Operational inefficiencies are common. From employee onboarding to collection procedures to insourcing versus outsourcing, contractors must be sure they regularly review processes and procedures to eliminate waste. A great way to ensure this happens is to assemble an advisory team to help pinpoint opportunities. That team may consist of an accountant, banker, lawyer and other trusted advisors who can take a more objective, third-party look at operations.

With tax laws and your business situation changing regularly, be sure to review tax strategies at least yearly—but ideally twice a year. At the state and local levels, explore tax credit opportunities, including renewable energy and historic preservation.

Small and midsize businesses are particularly vulnerable to fraud because they are less likely to implement anti-fraud controls. Coronavirus-related programs and payments, in particular, brought out the fraudsters with new and creative tactics to make companies part with money. To help ensure contractors don’t fall victim to fraud, they should consider options such as ACH debit block and debit filters, dual authorization and payee positive pay, which matches the check number, dollar amount and payee on checks against a list of checks previously issued by the company. Companies often fall victim to business email compromises, so be especially vigilant about fraudsters compromising or mimicking emails associated with employees, vendors or clients, and using that email to request a fraudulent wire or ACH. In some cases, the fraudster will use an email address that closely resembles an employee or vendor email address.

Every client service organization has unprofitable—or less profitable—clients. Explore whether it is something the company can fix. For example, is the contractor simply overinvesting time? If the situation does not seem fixable, there are options, including firmly renegotiating terms, pricing them out or referring them to a more suitable partner.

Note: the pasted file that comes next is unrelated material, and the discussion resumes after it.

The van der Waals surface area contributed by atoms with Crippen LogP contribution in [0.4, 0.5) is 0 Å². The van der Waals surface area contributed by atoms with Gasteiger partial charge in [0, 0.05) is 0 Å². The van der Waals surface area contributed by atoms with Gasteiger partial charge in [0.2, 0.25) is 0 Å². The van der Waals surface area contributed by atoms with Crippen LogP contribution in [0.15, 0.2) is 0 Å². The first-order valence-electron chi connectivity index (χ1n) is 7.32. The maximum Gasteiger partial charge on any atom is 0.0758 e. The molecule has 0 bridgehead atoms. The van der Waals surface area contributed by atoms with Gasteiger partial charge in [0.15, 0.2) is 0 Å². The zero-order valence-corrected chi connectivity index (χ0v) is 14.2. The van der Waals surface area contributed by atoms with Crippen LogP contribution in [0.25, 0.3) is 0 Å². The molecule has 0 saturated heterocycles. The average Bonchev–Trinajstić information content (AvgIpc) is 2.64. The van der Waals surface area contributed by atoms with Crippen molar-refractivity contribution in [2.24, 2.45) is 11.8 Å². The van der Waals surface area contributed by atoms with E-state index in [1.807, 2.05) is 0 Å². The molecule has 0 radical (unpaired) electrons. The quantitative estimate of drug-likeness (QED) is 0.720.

In efforts to provide programs, seminars, tools and training, be sure to not burden the sales team. Best practices include focusing on behaviors and outcomes, not reports—eliminating redundancies like multiple versions of the same presentation, automating things like lead distribution and reporting, and creating a strong partnership with marketing. Looking for other ways to help your sales team be more efficient? Ask them!

There is no question that the time cost associated with employee turnover dings profitability. The time it takes to find, hire and train new staff may not be something contractors have factored into the profitability equation, but a study by the Society for Human Resource Management (SHRM) found that employers can spend the equivalent of six to nine months of an employee’s salary to find and train their replacement. On an upcoming hire, consider tracking actual time spent to help understand the true time-cost of turnover.

Avoid the temptation to cut marketing spend. Since marketing is the lifeblood of business development, focus instead on inefficient marketing that may be impacting the bottom line. The best way to ensure marketing efforts are paying off is to tie the tactics to lead generation. When marketing value is questioned, it is typically because the cost cannot be directly tied to the outcome. One caveat: marketing tactics that create awareness and goodwill are important, even if measuring their value is more complicated.

by Jeff Carson